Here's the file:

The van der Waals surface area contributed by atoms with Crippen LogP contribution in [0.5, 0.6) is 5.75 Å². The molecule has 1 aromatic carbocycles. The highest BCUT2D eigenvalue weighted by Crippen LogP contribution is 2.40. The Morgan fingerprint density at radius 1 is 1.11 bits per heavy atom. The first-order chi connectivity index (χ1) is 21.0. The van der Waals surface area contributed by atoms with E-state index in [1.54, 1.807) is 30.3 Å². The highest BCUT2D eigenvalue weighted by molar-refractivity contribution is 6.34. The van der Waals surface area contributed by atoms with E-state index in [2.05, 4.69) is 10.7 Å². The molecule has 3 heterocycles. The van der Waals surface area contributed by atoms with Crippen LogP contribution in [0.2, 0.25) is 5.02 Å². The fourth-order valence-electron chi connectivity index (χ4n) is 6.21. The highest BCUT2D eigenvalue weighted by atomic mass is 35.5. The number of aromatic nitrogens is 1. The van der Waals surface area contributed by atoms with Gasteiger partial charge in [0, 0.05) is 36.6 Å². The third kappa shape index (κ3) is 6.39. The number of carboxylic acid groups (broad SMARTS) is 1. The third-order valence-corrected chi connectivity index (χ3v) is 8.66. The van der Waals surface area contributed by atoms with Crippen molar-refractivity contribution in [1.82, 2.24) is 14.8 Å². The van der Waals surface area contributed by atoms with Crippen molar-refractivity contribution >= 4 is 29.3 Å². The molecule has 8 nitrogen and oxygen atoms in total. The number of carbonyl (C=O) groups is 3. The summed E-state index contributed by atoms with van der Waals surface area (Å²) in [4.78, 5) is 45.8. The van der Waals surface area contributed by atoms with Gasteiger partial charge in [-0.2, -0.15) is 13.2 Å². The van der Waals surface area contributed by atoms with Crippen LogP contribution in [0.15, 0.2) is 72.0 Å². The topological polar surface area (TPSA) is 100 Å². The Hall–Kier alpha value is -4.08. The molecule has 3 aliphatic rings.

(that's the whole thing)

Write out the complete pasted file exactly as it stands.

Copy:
The van der Waals surface area contributed by atoms with Crippen LogP contribution in [0.5, 0.6) is 5.75 Å². The molecule has 1 aromatic carbocycles. The highest BCUT2D eigenvalue weighted by Crippen LogP contribution is 2.40. The Morgan fingerprint density at radius 1 is 1.11 bits per heavy atom. The first-order chi connectivity index (χ1) is 21.0. The van der Waals surface area contributed by atoms with E-state index in [1.54, 1.807) is 30.3 Å². The highest BCUT2D eigenvalue weighted by molar-refractivity contribution is 6.34. The van der Waals surface area contributed by atoms with E-state index in [2.05, 4.69) is 10.7 Å². The molecule has 3 heterocycles. The van der Waals surface area contributed by atoms with Crippen LogP contribution in [0.2, 0.25) is 5.02 Å². The fourth-order valence-electron chi connectivity index (χ4n) is 6.21. The highest BCUT2D eigenvalue weighted by atomic mass is 35.5. The number of aromatic nitrogens is 1. The van der Waals surface area contributed by atoms with Gasteiger partial charge in [0, 0.05) is 36.6 Å². The third kappa shape index (κ3) is 6.39. The number of carboxylic acid groups (broad SMARTS) is 1. The third-order valence-corrected chi connectivity index (χ3v) is 8.66. The van der Waals surface area contributed by atoms with Crippen molar-refractivity contribution in [1.82, 2.24) is 14.8 Å². The van der Waals surface area contributed by atoms with Crippen molar-refractivity contribution >= 4 is 29.3 Å². The molecule has 8 nitrogen and oxygen atoms in total. The number of carbonyl (C=O) groups is 3. The summed E-state index contributed by atoms with van der Waals surface area (Å²) in [4.78, 5) is 45.8. The van der Waals surface area contributed by atoms with Gasteiger partial charge in [-0.2, -0.15) is 13.2 Å². The van der Waals surface area contributed by atoms with Crippen LogP contribution in [0.15, 0.2) is 72.0 Å². The topological polar surface area (TPSA) is 100 Å². The Hall–Kier alpha value is -4.08. The molecule has 3 aliphatic rings.